An apparatus for measuring the effective vapor diffusion coefficient of a test vapor diffusing through a sample of porous media contained within a test chamber. A chemical sensor measures the time-varying concentration of vapor that has diffused a known distance through the porous media. A data processor contained within the apparatus compares the measured sensor data with analytical predictions of the response curve based on the transient diffusion equation using Fick's Law, iterating on the choice of an effective vapor diffusion coefficient until the difference between the predicted and measured curves is minimized. Optionally, a purge fluid can forced through the porous media, permitting the apparatus to also measure a gas-phase permeability. The apparatus can be made lightweight, self-powered, and portable for use in the field.

  4. An in silico skin absorption model for fragrance materials.

    PubMed

    Shen, Jie; Kromidas, Lambros; Schultz, Terry; Bhatia, Sneha

    2014-12-01

    Fragrance materials are widely used in cosmetics and other consumer products. The Research Institute for Fragrance Materials (RIFM) evaluates the safety of these ingredients and skin absorption is an important parameter in refining systemic exposure. Currently, RIFM's safety assessment process assumes 100% skin absorption when experimental data are lacking. This 100% absorption default is not supportable and alternate default values were proposed. This study aims to develop and validate a practical skin absorption model (SAM) specific for fragrance material. It estimates skin absorption based on the methodology proposed by Kroes et al. SAM uses three default absorption values based on the maximum flux (J(max)) - namely, 10%, 40%, and 80%. J(max) may be calculated by using QSAR models that determine octanol/water partition coefficient (K(ow)), water solubility (S) and permeability coefficient (K(p)). Each of these QSAR models was refined and a semi-quantitative mechanistic model workflow is presented. SAM was validated with a large fragrance-focused data set containing 131 materials. All resulted in predicted values fitting the three-tiered absorption scenario based on Jmax ranges. This conservative SAM may be applied when fragrance material lack skin absorption data.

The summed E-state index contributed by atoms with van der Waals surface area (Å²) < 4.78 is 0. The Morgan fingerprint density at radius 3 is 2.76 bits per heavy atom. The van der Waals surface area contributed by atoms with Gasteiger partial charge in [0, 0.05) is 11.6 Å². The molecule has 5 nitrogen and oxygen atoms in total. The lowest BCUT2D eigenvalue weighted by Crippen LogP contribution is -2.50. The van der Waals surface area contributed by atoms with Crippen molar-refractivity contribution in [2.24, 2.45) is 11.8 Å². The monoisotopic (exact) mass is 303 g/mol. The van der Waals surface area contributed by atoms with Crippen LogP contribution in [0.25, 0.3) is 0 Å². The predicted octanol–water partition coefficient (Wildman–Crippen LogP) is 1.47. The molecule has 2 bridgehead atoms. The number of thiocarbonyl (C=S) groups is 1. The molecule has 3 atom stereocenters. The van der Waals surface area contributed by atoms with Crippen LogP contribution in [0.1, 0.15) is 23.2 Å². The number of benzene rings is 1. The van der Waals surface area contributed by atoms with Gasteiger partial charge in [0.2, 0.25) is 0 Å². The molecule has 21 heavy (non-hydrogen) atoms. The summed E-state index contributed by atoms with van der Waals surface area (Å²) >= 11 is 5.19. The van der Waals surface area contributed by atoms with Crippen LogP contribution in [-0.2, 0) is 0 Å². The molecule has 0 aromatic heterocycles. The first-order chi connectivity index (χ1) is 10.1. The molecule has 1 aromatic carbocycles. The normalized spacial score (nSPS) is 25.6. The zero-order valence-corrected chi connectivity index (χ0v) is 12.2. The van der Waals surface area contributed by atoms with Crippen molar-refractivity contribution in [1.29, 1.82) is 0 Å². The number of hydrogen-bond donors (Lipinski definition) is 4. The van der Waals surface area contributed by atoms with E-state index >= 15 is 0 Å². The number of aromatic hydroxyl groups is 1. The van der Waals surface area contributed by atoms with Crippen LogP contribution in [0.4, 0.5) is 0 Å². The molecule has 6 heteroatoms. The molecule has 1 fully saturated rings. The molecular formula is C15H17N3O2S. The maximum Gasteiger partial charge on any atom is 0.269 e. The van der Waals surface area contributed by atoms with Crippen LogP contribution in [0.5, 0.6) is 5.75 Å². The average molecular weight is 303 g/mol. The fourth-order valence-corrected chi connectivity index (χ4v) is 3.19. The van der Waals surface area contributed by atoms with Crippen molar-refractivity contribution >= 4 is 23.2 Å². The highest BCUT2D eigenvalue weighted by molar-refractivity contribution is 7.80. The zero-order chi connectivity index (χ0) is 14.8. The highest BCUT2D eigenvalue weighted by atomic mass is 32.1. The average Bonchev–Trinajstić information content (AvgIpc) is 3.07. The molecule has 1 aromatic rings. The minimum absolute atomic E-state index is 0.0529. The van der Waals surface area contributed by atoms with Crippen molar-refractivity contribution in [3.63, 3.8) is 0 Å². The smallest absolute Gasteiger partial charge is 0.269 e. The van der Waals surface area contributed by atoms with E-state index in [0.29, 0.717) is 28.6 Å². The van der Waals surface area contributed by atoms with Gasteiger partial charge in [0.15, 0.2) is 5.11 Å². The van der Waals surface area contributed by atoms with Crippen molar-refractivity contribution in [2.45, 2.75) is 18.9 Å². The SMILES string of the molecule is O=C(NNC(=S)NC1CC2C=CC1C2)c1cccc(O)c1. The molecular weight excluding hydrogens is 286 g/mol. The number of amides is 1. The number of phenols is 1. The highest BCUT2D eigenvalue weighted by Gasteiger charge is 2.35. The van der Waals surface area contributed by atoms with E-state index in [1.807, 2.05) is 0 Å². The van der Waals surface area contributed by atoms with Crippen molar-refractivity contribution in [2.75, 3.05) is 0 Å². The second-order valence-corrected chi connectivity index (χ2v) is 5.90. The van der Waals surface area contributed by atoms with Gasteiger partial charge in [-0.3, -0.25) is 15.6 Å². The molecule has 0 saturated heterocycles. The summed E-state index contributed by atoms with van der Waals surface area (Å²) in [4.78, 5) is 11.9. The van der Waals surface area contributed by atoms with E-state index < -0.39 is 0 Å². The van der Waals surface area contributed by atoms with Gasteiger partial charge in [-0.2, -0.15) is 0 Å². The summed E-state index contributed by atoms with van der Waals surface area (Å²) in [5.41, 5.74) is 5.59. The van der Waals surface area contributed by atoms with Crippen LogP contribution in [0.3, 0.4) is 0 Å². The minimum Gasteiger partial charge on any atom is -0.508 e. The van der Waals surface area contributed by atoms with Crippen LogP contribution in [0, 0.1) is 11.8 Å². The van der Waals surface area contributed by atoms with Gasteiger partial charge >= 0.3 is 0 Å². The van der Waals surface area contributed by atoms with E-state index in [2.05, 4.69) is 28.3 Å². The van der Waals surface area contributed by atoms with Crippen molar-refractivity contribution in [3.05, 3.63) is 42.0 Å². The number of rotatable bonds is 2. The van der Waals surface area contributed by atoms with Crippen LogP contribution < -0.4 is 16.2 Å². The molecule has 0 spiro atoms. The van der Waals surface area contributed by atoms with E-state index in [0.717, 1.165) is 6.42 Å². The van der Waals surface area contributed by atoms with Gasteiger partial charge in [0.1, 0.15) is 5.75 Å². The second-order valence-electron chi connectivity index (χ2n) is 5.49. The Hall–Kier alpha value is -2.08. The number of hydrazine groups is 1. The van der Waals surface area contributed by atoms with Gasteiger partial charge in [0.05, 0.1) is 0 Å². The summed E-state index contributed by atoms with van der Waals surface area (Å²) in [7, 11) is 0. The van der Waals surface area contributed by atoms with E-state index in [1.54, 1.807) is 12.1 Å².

5. [Decomposing total suspended particle absorption based on the spectral correlation relationship].

    PubMed

    Wang, Gui-Fen; Cao, Wen-Xi; Yang, Ding-Tian; Zhao, Jun

    2009-01-01

    A model for estimating the contributions of phytoplankton and nonalgal particles to the total particulate absorption coefficient was developed based on their separate spectral relationships, and a constrained nonlinear optimization code was used to realize the spectral decomposition. The spectral absorption of total particulate matter including phytoplankton and nonalgal particles was measured using the filter-pad method during two cruises in autumn in Northern South China Sea. Using the dataset collected in 2004, the spectral relationships of particle absorption coefficients were examined and the results showed that the phytoplankton absorption coefficients at various wavebands could be well expressed by aph (443) as the second-order quadratic equations; and the nonalgal particle absorption (aNAP(lambda)) could be successfully modeled with the simple exponential function. Based on these spectral relationships, we developed this partition model. The model was tested using the independently measured absorption by phytoplankton and nonalgal materials which were obtained in 2005 from the same area. The test results showed that the computed spectral absorption coefficients of phytoplankton and nonalgal particles were consistent with in situ measurement. Good correlations were fo und between the comput ed phytoplankton absorption coefficient and the measured value,with the determination coefficients (r2) being higher than 0.97 and slopes being around 1.0; and the RMSE values could be controlled within 17% over the main absorption wavebands such as 443, 490 and 683 nm. Compared with the other two existing models from Bricaud et al. and Oubelkheir et al., this method shows many advantages for local applications. Moreover, this model does not need any information about pigment concentrations and the selected spectral bands are consistent with the ocean color satellite sensor. This method could also be used in the total absorption coefficient decomposition which provides